the second source is a week old and gives us ““Hezbollah is a fundamental participant in planning and directing this battle,” a commander in the regional alliance that backs Damascus told Reuters. “Everyone knows this – the Israeli enemy, friends, and even the Russians.”“, it is given to us by Reuters (at https://www.reuters.com/article/us-mideast-crisis-syria-iran/hezbollah-role-in-syrian-south-exposes-limits-of-us-policy-idUSKBN1JV19U), so as the enemy changes its onesie (yup that was funny) we see a whole league of Shaun the sheep and we have no idea how to deal with them in life (the other alternative is solved through hiring people with the actual ability to aim).

Now change that setting away from the current ‘debacles’ in Yemen and Syria and consider the impact when we look at the Indian view of Pakistan (at http://www.dnaindia.com/analysis/column-terrorism-is-pak-s-business-2627746), it is not a hollow part, and there have been accusations from India and Afghanistan for the longest of times. In this setting we are given the quote: “India and Pakistan are not caught in some existential Punjabiyat love-hate relationship. Pakistan is a state sponsor of terrorism. No other nation has used terror so ruthlessly as an instrument of state policy as Pakistan has done for decades — principally against India but also against Afghanistan” is only the beginning. There are other headlines, even as they should be seen as no more than to illustrate that the issue exist, we cannot tell to what extent. So when we consider “The Islamic State’s flag emerges in Pakistan’s capital. How serious is the threat?” Is there a threat or is it merely a freedom of expression? So when we see the second headline ‘The terrorist group is increasingly present in Pakistan’s southern province‘, we are confronted with how to proceed, yet Reuters gives us 3 months ago “Islamic State claims attack on Christian family in Pakistan“, we see that the game changes. If state sponsored terrorism is the new ‘Letter of marque and reprisal‘, how can we proceed? Is there an actual option other than guilty until proven innocent?

What is clear is that the data crunchers will have their hands full because none of these algorithms and data gathering systems are ready for this leap. And it is not a small setting as Pakistan is a nuclear power who for the most is happy to push the button on India if need be, so the game is not merely changing, the players (Hamas, Hezbollah, Islamic State et al) are aware that hiding under the roof of any government gives them options and they accept being the tool for those governments, yet the systems and our mandates are less equipped to act. Yemen has so far been an excellent example on how to not act and it will escalate beyond this. Now consider that I do agree that ‘lifetime imprisonment without charge‘ is wrong, but what options do we have? Until 2016 I believe that the data and the evidence was the weak link. Now we are in a situation where we need to wage war on three fronts, an overt one, a covert one, and a data intelligence war and we need to find a way to intertwine them and use them to find the right checks and balances. We need to evolve what we can do so that we can determine how to do things correctly, or perhaps better stated efficiently to the right opponent.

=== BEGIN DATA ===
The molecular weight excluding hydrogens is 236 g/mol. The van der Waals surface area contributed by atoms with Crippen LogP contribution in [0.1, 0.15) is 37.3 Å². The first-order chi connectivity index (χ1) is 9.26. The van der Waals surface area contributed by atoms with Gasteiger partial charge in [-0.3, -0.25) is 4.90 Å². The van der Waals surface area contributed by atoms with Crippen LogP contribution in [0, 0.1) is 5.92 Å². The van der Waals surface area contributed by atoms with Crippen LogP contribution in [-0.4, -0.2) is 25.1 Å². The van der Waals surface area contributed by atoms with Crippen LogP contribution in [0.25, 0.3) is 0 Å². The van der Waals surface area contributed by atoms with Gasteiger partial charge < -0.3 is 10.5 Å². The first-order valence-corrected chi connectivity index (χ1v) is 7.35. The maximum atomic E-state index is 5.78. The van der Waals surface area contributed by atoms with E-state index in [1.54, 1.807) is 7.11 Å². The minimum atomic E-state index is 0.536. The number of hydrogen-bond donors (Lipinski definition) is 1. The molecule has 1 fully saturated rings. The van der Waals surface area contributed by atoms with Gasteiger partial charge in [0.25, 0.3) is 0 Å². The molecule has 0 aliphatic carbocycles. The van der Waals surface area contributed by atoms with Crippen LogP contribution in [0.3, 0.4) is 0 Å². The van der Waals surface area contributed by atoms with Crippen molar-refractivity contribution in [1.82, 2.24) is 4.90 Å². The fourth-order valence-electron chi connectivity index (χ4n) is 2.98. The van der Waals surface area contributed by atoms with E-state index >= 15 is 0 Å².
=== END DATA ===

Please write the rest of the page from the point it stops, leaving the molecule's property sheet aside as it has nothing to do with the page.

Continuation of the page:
You might think that this is ludicrous, yet have you considered the actions in Yemen? They were firing missiles into Saudi Arabia, on civilian targets, yet the only thing we see is messages like ‘Yemeni security officials claimed that cluster bombs were dropped in a civilian area of the Western suburbs of the Yemeni capital Sanaa‘, whilst we see ‘after Houthi rebels fired a missile at Riyadh‘ any justification reduced to an 8 word response. The media at large does not give us: ‘Houthi rebels fired a missile on Riyadh, the Saudi Capital with over 5 million people, the fired missile could have caused the death of hundreds of people if struck correctly, Saudi Arabia reacted in the attack against its citizens‘, we do not get that do we? Yet that is the game that is the danger some face. In light of the missiles getting fired under the noses of Yemeni security officials, they need to realise that not stopping the missiles does have repercussions and innocent people will always be caught in the middle.